Knitting and knattering

I made it to the Knit and Knatter group today.

12 women knitting, one man crocheting and me looking for inspiration.

One woman called herself a born-again knitter – there were a few of us rekindling dormant skills.

But it was the man who inspired me. He has been crocheting for 30 years and was making a replacement for the astonishingly complex jumper he was wearing. I have never seen crochet like his before.

I crocheted blankets for both of our children when they were babies. But my favourite creations were my wooly hats.

And look what I found online – a man crocheting hats. What a great idea.

I sense a project coming together.

Hats are achievable, portable, colourful – and I now know a man who can help me if I get stuck.

I can’t wait to have a go!


Helping those who hurt

If those of us who are suffering loss in some form find it difficult to make sense of our own emotions, how much harder is it for those who try to help?

We have all been there – hurting for our loved ones, desperate to help, frightened of saying the wrong thing and yet not knowing what the right thing might be.

The simplest guidance I can give from my own experience and from listening to others is:

Talk less and listen more.

We worry about saying the RIGHT thing – and yet until you have listened very carefully and taken time to understand what has happened, how the person feels about it, and how much they want to tell you, whatever you say is unlikely to be helpful.

Grief is a long journey through a tangled maze of emotions. So don’t expect too much from yourself or from the person who is grieving. The journey can take a long time.

Ball of Grief - a tangled ball filled with emotions that a person in grief experiences

This diagram comes from a book by Norman Wright, a certified trauma specialist and counsellor . He has written over 70 books covering topics like bereavement, crisis management, divorce and relationships. He offers compassionate and practical ways to give comfort and support.

When my friend’s mother in law died she and her husband found themselves struggling with their relationship with their newly bereaved father.  This book gave them the understanding they needed and helped them to help him. It contains chapters about ‘How to be a miserable helper’, ‘If you want to help, listen’, ‘Understanding a friend in crisis’, ‘Helping a friend in crisis’. And, if you prefer to write a note (which is always a good idea), it gives sample letters of what to say and how to say it.

For an interesting read today, click here to read an article on What not to say to someone with cancer, reproduced on the Journeying Beyond Breast Cancer blog.

Go ahead, make my day!

And, as a little aside, the internet is full of wails from women who are losing their hair from chemotherapy. They wail almost as much about the endless comments on their appearance, as about losing their hair. So, although the most obvious thing to comment on is how we look (and it is very, very difficult not to comment) have a go at trying very, very hard not to say anything. 🙂

Breast cancer – who me?

I didn’t think I struggled with denial – but I was wrong.

The truth is I am still not sure I have come to terms with having breast cancer. Writing about the stages of grief has helped me recognise some of my own struggles.

The astute among you might have recognised my reluctance to put breast cancer anywhere in the headings of this blog.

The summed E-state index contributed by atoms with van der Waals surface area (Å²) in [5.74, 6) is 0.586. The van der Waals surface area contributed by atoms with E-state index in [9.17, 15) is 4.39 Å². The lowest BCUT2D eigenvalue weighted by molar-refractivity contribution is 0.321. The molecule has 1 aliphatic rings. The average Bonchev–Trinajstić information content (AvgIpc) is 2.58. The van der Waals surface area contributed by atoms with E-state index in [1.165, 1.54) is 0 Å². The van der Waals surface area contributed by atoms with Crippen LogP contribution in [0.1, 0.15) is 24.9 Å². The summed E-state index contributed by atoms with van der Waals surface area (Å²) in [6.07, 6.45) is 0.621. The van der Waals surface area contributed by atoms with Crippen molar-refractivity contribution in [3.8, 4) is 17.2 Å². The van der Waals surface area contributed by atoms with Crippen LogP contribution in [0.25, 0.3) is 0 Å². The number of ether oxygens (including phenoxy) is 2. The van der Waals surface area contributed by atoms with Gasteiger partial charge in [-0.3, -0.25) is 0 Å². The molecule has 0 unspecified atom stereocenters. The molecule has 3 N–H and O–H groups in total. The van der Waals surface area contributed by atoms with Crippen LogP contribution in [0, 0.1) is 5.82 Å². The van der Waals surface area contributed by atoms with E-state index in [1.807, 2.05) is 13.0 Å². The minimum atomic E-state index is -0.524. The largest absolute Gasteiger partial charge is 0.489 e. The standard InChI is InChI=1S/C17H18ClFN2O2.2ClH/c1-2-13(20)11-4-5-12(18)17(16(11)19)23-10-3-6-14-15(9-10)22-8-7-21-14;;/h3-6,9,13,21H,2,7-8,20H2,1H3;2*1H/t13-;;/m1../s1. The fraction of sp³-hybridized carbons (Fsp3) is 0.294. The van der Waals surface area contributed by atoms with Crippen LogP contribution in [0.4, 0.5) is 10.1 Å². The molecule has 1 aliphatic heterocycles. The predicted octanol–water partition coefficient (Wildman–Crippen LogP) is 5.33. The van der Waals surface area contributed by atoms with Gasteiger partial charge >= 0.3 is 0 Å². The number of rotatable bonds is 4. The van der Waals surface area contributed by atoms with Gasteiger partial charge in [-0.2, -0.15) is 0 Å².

I didn’t want to become a woman who has breast cancer.

I didn’t want you all to look at me and see breast cancer instead of seeing ME.

I didn’t want to cause my family any anxiety.

I didn’t want to put a black mark on our family history for my daughter and my grand-daughters.

I didn’t want my life to change.

And so the easiest thing to do was to hide from the layers of loss.

But one by one the layers peel away and a new reality settles.

And I can bear the truth.

There is another truth; I didn’t think I struggled with anger – but I was wrong.

Last week a friend sent me her newsletter full of information about all of her activities and achievements. My mind wandered to explore what a tragedy it would be if she was diagnosed with breast cancer . . . and then it hit me.

TRAGEDY! . . . of course!

And the layers of loss washed over me all together –  that breast cancer has entered my world. My family is anxious for me, and my life has changed.

Anger rumbled inside me.

Today, 9 months since starting the blog, with 150 posts already published, I changed the heading of the blog and added breast cancer right at the top.

Making an obstacle an opportunity – Abigail’s breast cancer blog.

Breast cancer is the underlying driver for the blog. It is an obstacle in my path. Making it an opportunity is my challenge.

I have watched the words in the tag box in the margin grow and change over the months. They reflect what I am blogging about. I kept hoping that the words breast cancer would get smaller and smaller – but instead they grew bigger week by week.

And yet the encouraging thing is that other words like prayer, knowing God, happiness, soul-training and transformation grow to match them – and that is what keeps me going.

10 days of prayer and repentance. Would you dare to even start?

Straight away you might tell yourself this is not for you. Like me looking at a masterpiece of hand knitting, your mind will tell you ‘You cannot do that” and “You would never finish it

. . until now?

Meet Kelly Needham – a young christian woman who finds herself at home alone for 10 days. She has a choice of being resentful or of accepting this as a chance to do something special.

10 days of prayer and repentance – turning an obstacle into an opportunity.

She set herself the challenge to use the time to reflect on Psalm 139.

Search me, God, and know my heart; test me and know my anxious thoughts.

See if there is any offensive way in me, and lead me in the way everlasting.

Psalm 139: 23-24

As I cross the bridge toward my life beyond breast cancer I join Kelly on her journey.

Meditating on these two short verses will be part of a good ending for me.